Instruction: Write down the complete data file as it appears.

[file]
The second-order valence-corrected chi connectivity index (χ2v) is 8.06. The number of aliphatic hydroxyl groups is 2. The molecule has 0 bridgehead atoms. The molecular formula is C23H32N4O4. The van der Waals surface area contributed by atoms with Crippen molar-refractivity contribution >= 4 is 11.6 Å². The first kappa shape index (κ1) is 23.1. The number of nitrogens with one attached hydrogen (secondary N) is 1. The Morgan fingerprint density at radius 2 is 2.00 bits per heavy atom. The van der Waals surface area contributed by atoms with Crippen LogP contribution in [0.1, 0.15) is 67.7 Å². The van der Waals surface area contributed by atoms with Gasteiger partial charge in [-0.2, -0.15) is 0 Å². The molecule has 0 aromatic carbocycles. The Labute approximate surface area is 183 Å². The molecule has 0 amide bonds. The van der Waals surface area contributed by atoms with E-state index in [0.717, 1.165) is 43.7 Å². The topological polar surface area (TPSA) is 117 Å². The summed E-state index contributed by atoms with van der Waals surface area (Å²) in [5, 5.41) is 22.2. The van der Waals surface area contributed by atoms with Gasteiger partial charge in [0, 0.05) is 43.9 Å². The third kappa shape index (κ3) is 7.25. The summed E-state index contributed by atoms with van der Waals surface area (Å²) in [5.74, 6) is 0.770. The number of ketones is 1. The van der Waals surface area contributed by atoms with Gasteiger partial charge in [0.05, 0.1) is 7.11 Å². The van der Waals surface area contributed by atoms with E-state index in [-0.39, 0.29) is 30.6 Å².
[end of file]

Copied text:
The second-order valence-corrected chi connectivity index (χ2v) is 8.06. The number of aliphatic hydroxyl groups is 2. The molecule has 0 bridgehead atoms. The molecular formula is C23H32N4O4. The van der Waals surface area contributed by atoms with Crippen molar-refractivity contribution >= 4 is 11.6 Å². The first kappa shape index (κ1) is 23.1. The number of nitrogens with one attached hydrogen (secondary N) is 1. The Morgan fingerprint density at radius 2 is 2.00 bits per heavy atom. The van der Waals surface area contributed by atoms with Crippen LogP contribution in [0.1, 0.15) is 67.7 Å². The van der Waals surface area contributed by atoms with Gasteiger partial charge in [-0.2, -0.15) is 0 Å². The molecule has 0 aromatic carbocycles. The Labute approximate surface area is 183 Å². The molecule has 0 amide bonds. The van der Waals surface area contributed by atoms with E-state index in [0.717, 1.165) is 43.7 Å². The topological polar surface area (TPSA) is 117 Å². The summed E-state index contributed by atoms with van der Waals surface area (Å²) in [5, 5.41) is 22.2. The van der Waals surface area contributed by atoms with Gasteiger partial charge in [0, 0.05) is 43.9 Å². The third kappa shape index (κ3) is 7.25. The summed E-state index contributed by atoms with van der Waals surface area (Å²) in [5.74, 6) is 0.770. The number of ketones is 1. The van der Waals surface area contributed by atoms with Gasteiger partial charge in [0.05, 0.1) is 7.11 Å². The van der Waals surface area contributed by atoms with E-state index in [-0.39, 0.29) is 30.6 Å².